Iceland church
A church tax in Iceland has driven people to leave their religion and take up Zuism which offers tax rebates JOEL SAGET/AFP/Getty Images

Unhappy with the idea of state-funded religion and especially disagreeing with a church tax, Icelanders are leaving the Evangelical Lutheran Church of Iceland in search of tax-free alternatives.

Zuism, based on one of the world's oldest religions, has come to the rescue by promising its followers a tax rebate and many disgruntled Icelanders are taking up this offer. Over the past weeks, more than 3,000 people — close to 1% of Iceland's population — have joined the Zuist movement in protest of the church tax.

The church tax is payable by people above the age of 16 and amounts to an average of ISK 7,800 (£40) annually. Ironically, atheists are also expected to pay the church tax. "There is no opt-out. Those who are unaffiliated or belong to unregistered religions effectively just pay higher taxes," said Sveinn Thorhallsson, a Zuist spokesperson.

Zuism is based on the Sumerian religion, one of the world's oldest. In Iceland it involves mainly the reading of Sumerian poems.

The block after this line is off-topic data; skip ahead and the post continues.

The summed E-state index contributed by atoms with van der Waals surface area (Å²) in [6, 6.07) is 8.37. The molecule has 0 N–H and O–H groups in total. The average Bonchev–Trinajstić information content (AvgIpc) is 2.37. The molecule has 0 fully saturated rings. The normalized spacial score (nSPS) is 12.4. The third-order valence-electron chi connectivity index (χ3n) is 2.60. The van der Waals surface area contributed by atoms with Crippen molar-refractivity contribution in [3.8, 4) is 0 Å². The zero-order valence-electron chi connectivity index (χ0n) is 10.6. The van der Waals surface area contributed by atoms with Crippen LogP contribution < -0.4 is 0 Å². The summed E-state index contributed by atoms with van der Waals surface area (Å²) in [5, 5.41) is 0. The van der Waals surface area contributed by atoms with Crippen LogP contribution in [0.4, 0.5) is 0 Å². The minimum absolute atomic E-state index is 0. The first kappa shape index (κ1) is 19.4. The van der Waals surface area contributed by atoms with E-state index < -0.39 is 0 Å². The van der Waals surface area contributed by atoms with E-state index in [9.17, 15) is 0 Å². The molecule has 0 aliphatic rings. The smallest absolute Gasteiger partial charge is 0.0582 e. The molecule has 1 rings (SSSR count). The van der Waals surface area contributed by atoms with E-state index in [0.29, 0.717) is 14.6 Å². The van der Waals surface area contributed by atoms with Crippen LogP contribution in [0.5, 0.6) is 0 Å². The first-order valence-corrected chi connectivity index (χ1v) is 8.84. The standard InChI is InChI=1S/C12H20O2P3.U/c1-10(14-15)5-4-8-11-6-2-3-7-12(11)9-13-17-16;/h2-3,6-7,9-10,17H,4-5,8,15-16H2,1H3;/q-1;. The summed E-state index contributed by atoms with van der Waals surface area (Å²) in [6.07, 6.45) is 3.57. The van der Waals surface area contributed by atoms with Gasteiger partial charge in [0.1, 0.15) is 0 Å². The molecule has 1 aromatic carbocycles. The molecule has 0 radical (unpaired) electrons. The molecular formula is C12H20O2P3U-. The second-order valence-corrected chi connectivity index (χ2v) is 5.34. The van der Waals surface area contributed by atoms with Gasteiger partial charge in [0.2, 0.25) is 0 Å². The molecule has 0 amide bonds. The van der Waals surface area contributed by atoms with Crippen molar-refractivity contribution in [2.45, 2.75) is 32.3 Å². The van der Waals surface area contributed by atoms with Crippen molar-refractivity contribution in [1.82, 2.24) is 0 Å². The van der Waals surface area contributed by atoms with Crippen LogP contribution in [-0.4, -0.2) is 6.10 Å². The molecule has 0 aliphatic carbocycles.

The Zuist website states: "The religious organisation of Zuism is a platform for its members to practice a religion of the ancient Sumerian people. Zuists fully support freedom of religion, and from religion, for everyone. The organisation's primary objective is that the government repeal any law that grants religious organisations privilege, financial or otherwise, above other organisations. Furthermore Zuists demand that the government's registry of its citizens' religion will be abolished."

Politicians in support of the Lutheran church have pointed out that people's shift has more to do with saving on tax payments rather than religious beliefs; and that Zuism as a religion should be de-registered. Tax authorities have cautioned that if Zuists refund the parish fees to their members, the payment will be subject to income tax.

The parish or church tax has played a big role in keeping churches alive in the country even though congregations continue to diminish. Over the past few years, the public have protested the compulsory tax and demanded the separation of church and state.